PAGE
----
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Yechiel Belfer

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Yechiel is a Special Counsel in the Melbourne office. His primary focus is in the regulation of financial services and consumer credit. He has more than 12 years' experience in advising a broad range of clients, ranging from established financial institutions to fintechs, both local and offshore.

On 21 November 2022, the Treasury put out a call for submissions to assist with developing the Federal Government’s regulatory framework for buy now, pay later (BNPL) arrangements. The released options paper seeks to address the purported lack of oversight of the BNPL industry which has so far not been regulated in the same way as other forms of consumer credit under the National Consumer Credit Protection Act 2009. Pending stakeholder review, the paper seeks to strengthen the regulatory framework surrounding BNPL products and depending on the option adopted, may see them subject to the same regulations as credit cards or loan facilities.

The Australian Securities and Investments Commission has, again, extended the transitional relief period for Foreign Financial Services Providers for a further 12 months to 31 March 2024, through the introduction of the ASIC Corporations (Amendment) Instrument 2022/623 on 28 July 2022. ASIC has stated the Amendment Instrument was introduced to provide certainty for the industry given the lapsing of the Treasury Laws Amendment (Streamlining and Improving Economic Outcomes for Australians) Bill 2022.

On 2 June 2022, ASIC published the updated ePayments Code which it states will strengthen and clarify a number of existing protections for consumers relating to various forms of electronic payments. The Code has generally been the benchmark for consumer protections for payments and transactions that were triggered within the world of online and mobile banking. It has been an added level of regulation for its subscribers which include most banks, credit unions and building societies in Australia.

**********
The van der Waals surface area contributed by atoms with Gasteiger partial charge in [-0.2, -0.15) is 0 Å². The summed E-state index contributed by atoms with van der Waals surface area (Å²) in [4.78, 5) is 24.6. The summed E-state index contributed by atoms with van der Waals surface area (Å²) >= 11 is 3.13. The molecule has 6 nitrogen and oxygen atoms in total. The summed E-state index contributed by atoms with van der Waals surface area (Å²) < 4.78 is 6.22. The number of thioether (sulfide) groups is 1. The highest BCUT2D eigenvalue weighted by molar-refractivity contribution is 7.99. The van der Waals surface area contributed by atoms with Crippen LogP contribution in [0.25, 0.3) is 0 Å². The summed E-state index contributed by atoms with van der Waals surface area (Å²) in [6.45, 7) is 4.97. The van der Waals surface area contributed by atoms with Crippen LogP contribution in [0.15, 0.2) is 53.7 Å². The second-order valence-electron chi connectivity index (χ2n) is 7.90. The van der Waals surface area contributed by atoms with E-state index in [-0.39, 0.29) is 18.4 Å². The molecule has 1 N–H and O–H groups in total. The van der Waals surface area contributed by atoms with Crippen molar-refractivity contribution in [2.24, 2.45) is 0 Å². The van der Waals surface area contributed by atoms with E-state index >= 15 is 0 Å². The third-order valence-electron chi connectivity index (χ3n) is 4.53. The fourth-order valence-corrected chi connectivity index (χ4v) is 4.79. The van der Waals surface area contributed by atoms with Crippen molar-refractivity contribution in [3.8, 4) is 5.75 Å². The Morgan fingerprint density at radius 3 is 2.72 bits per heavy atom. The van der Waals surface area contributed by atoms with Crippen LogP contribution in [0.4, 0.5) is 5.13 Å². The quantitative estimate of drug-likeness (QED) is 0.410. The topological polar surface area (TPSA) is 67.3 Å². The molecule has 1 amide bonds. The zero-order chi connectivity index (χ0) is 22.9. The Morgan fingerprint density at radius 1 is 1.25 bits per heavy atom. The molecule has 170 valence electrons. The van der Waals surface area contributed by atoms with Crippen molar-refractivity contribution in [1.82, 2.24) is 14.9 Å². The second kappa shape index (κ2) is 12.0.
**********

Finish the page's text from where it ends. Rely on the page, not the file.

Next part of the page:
As announced in March in the opening hours of Blockchain Week by Minister Jane Hume, the Government released a consultation paper which proposes a new regulatory and licensing regime for ‘crypto asset secondary service providers’. This followed a call by Senator Andrew Bragg earlier that day for crypto reforms to be consolidated into a comprehensive legislative package (including a ‘Digital Services Act’), The main regulatory framework tabled could fall outside the existing Australian Financial Services licensing regime and focuses on the ecosystem of those who offer custody, storage, brokering, exchange and dealing services or operate a market in crypto assets for retail clients.

There has been further progress towards a new Foreign Financial Services Providers (FFSPs) framework in Australia. The Treasury Laws Amendment (Streamlining and Improving Economic Outcomes for Australians) Bill 2022 (Bill) was introduced to Parliament on 17 February 2022. This bill is very similar to the exposure draft released for consultation in December, discussed here. The Bill continues to propose three key exemptions for FFSPs: the professional investor exemption, the comparable regulator exemption and the fit and proper person test exemption and although largely unchanged there are some important new requirements that we consider are important to highlight.

New regulations to expand the regulatory sandbox for Fintechs have received royal assent and are set to commence 1 September 2020. The Regulations introduce a sandbox with few restrictions than the exemptions currently available which are stated to encourage and support the design and delivery of new financial services in…

On 12 March 2019, the Treasury Laws Amendment (Strengthening Corporate And Financial Sector Penalties) Act 2019 received assent after passing both houses of Parliament. Commencement of most provisions has occurred. Treasury stated that its intention is to arm our financial services regulators with the powers needed to take strong action…